If you are familiar with Native American legends (or, more recently, internet legend), you know of goat men. Goat men are shape shifting beasts that live in the forest. They are also known as wendigos and skinwalkers. There are many stories that I’ve read today involving these mythical beasts. Some are simple tales to introduce us to the concept (Goatman). Others try to humanize the monsters (Indian Skinwalker).
My absolute favorite story has to be Anansi’s Goatman though. It is a first person account of a group of teenagers and their encounter with a goatman. It’s one of the most popular creepy pastas out there, and it’s been brought to life in the short film Weirdo. With only a 25 minute runtime, it tries to capture what makes the story so creepy (isolation, not really knowing everybody around you, etc). It does a good job for the most part, but this adaptation has many hits and misses.
Weirdo follows a group of teenagers camping in the woods. After a few members of the group discover something creepy in the woods, the group retreats to a camper. Terrified, they listen as something outside begins to “play” with them. After making a pack of hot dogs, one of the teenagers asks for the extra hot dog (there are 11 people and this kid must have done the grocery shopping). After the chef points out that there are no hot dogs left, they suddenly realize there are now twelve people in the trailer. They are then terrorized for the next couple nights by this beast as it assumes the shape and assimilates to the group.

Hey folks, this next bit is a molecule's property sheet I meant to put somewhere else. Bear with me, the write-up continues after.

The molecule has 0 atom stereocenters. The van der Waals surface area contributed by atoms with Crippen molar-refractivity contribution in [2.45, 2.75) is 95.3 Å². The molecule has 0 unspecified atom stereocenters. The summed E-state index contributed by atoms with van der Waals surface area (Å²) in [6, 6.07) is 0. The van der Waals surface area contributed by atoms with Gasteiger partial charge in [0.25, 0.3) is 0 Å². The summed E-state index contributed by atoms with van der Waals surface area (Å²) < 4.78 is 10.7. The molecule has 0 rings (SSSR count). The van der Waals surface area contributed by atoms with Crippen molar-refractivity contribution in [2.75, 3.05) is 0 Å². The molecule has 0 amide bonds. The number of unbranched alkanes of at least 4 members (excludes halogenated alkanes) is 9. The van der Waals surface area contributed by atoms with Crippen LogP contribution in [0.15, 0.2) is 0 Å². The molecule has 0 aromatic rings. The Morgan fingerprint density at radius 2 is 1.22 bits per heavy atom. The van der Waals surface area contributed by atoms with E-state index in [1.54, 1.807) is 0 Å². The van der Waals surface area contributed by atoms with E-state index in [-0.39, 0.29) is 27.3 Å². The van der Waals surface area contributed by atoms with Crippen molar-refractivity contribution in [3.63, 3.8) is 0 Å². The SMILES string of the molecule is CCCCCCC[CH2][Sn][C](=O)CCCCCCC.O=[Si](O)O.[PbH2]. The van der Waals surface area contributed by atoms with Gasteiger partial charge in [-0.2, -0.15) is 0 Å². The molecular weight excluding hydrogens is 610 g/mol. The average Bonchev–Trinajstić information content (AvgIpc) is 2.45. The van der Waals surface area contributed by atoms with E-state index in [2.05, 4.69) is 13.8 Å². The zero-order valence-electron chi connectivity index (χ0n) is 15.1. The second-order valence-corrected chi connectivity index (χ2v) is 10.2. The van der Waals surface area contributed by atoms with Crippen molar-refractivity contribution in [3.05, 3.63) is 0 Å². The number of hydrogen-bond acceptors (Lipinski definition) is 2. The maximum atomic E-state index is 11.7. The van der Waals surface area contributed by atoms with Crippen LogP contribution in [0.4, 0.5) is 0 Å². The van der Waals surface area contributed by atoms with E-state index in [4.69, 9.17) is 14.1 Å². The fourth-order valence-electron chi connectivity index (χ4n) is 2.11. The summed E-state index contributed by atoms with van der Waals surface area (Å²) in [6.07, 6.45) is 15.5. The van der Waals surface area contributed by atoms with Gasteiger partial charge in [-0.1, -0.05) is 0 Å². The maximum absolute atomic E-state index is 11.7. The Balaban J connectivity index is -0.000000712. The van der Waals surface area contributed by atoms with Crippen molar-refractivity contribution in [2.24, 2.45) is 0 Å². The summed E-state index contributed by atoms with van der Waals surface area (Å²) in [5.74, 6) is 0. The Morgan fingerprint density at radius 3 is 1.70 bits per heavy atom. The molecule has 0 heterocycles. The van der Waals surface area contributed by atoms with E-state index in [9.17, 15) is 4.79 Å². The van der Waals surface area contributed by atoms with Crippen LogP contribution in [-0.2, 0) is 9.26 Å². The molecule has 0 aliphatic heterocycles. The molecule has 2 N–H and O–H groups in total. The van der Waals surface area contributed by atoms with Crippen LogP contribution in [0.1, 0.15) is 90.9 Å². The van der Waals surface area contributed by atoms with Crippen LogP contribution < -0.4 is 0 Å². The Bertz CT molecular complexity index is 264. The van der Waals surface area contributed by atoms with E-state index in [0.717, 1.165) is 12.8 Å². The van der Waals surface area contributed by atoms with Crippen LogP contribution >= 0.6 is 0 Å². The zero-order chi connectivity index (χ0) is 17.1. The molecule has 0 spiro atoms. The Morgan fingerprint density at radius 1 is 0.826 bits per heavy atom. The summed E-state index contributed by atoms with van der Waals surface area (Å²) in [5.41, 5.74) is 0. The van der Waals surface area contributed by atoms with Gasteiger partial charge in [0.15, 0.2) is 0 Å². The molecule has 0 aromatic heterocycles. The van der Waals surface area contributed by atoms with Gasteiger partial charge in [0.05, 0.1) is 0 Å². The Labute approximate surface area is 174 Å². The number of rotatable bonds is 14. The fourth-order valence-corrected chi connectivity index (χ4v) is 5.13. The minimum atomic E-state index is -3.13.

The original source material followed a young man visiting his cousin in Alabama. This boy didn’t know anybody he was with (except for his cousin), and his cousin didn’t know everybody camping with them. There were friends of friends in the group, and that completely shredded any safety these kids may have felt as a group. In Weirdo, most of the kids know each other from school. The only outsiders are the two boys introduced to the story, and it may have been a more effective choice to start and tell the story from one of their perspectives. In fact, it makes less sense that the goat man could assume a stranger’s shape and just “join” the group in this scenario.
Luckily, the film shines when the kids are the most terrified. The goat man doesn’t really require special effects. The goat man is movements and shadows in the dark. It’s people appearing and disappearing with no fanfare. He’s that odd look on somebody’s face that you just happen to catch. The scarier parts of this story shine through in the film despite the sometimes spotty acting.
The acting is ok, and these tend to be the calmest terrified kids I’ve ever seen in my life. Everybody tends to speak in one tone, and some of the conversation is just unnatural. However, I have to give props to the actress playing Keira. She nailed her scene outside the trailer.
It all comes to a head the final night at the trailer, and I must say…I liked it. Again, the film doesn’t call for many special effects but it could have benefitted greatly from them here. It was also a little dark, so a lot of the tension builds in your head. The finale of the story has always enthralled me, and the film is no different.
First time film maker Herbert Moran does well. He’s got a wonderful eye for what’s scary, and he’ll learn as he gets more experience. He’s definitely someone to watch in the future. Check out Weirdo.